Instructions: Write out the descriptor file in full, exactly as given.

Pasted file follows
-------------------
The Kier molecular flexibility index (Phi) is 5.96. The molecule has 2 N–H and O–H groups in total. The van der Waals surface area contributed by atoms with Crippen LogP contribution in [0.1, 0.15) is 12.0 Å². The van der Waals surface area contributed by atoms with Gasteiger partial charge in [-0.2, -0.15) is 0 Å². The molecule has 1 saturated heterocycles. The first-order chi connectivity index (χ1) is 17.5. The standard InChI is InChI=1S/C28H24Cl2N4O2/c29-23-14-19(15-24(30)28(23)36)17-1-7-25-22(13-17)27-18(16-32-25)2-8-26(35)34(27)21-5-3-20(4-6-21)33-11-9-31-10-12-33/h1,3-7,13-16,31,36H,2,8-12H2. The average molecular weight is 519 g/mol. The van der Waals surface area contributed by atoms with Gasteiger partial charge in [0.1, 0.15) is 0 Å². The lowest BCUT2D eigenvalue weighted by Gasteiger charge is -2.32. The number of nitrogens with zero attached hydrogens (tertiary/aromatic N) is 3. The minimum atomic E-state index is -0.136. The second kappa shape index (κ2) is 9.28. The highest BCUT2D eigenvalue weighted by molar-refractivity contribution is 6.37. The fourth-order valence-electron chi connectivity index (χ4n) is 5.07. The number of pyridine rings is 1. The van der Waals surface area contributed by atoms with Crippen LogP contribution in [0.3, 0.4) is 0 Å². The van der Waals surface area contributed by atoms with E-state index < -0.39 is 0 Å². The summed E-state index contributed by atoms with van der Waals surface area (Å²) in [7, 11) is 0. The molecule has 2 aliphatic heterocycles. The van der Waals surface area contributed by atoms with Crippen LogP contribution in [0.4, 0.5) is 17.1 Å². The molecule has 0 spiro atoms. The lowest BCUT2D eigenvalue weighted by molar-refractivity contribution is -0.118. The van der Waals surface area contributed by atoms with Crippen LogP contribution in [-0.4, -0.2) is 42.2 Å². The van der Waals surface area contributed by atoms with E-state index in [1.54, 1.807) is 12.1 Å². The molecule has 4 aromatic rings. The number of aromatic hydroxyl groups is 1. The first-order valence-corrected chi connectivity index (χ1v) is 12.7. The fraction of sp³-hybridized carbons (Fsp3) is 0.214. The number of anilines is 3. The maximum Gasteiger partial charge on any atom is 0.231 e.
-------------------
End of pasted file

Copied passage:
The Kier molecular flexibility index (Phi) is 5.96. The molecule has 2 N–H and O–H groups in total. The van der Waals surface area contributed by atoms with Crippen LogP contribution in [0.1, 0.15) is 12.0 Å². The van der Waals surface area contributed by atoms with Gasteiger partial charge in [-0.2, -0.15) is 0 Å². The molecule has 1 saturated heterocycles. The first-order chi connectivity index (χ1) is 17.5. The standard InChI is InChI=1S/C28H24Cl2N4O2/c29-23-14-19(15-24(30)28(23)36)17-1-7-25-22(13-17)27-18(16-32-25)2-8-26(35)34(27)21-5-3-20(4-6-21)33-11-9-31-10-12-33/h1,3-7,13-16,31,36H,2,8-12H2. The average molecular weight is 519 g/mol. The van der Waals surface area contributed by atoms with Gasteiger partial charge in [0.1, 0.15) is 0 Å². The lowest BCUT2D eigenvalue weighted by Gasteiger charge is -2.32. The number of nitrogens with zero attached hydrogens (tertiary/aromatic N) is 3. The minimum atomic E-state index is -0.136. The second kappa shape index (κ2) is 9.28. The highest BCUT2D eigenvalue weighted by molar-refractivity contribution is 6.37. The fourth-order valence-electron chi connectivity index (χ4n) is 5.07. The number of pyridine rings is 1. The van der Waals surface area contributed by atoms with Crippen LogP contribution in [0.3, 0.4) is 0 Å². The van der Waals surface area contributed by atoms with E-state index < -0.39 is 0 Å². The summed E-state index contributed by atoms with van der Waals surface area (Å²) in [7, 11) is 0. The molecule has 2 aliphatic heterocycles. The van der Waals surface area contributed by atoms with Crippen LogP contribution in [0.4, 0.5) is 17.1 Å². The molecule has 0 spiro atoms. The lowest BCUT2D eigenvalue weighted by molar-refractivity contribution is -0.118. The van der Waals surface area contributed by atoms with Crippen LogP contribution in [-0.4, -0.2) is 42.2 Å². The van der Waals surface area contributed by atoms with E-state index in [1.54, 1.807) is 12.1 Å². The molecule has 4 aromatic rings. The number of aromatic hydroxyl groups is 1. The first-order valence-corrected chi connectivity index (χ1v) is 12.7. The fraction of sp³-hybridized carbons (Fsp3) is 0.214. The number of anilines is 3. The maximum Gasteiger partial charge on any atom is 0.231 e.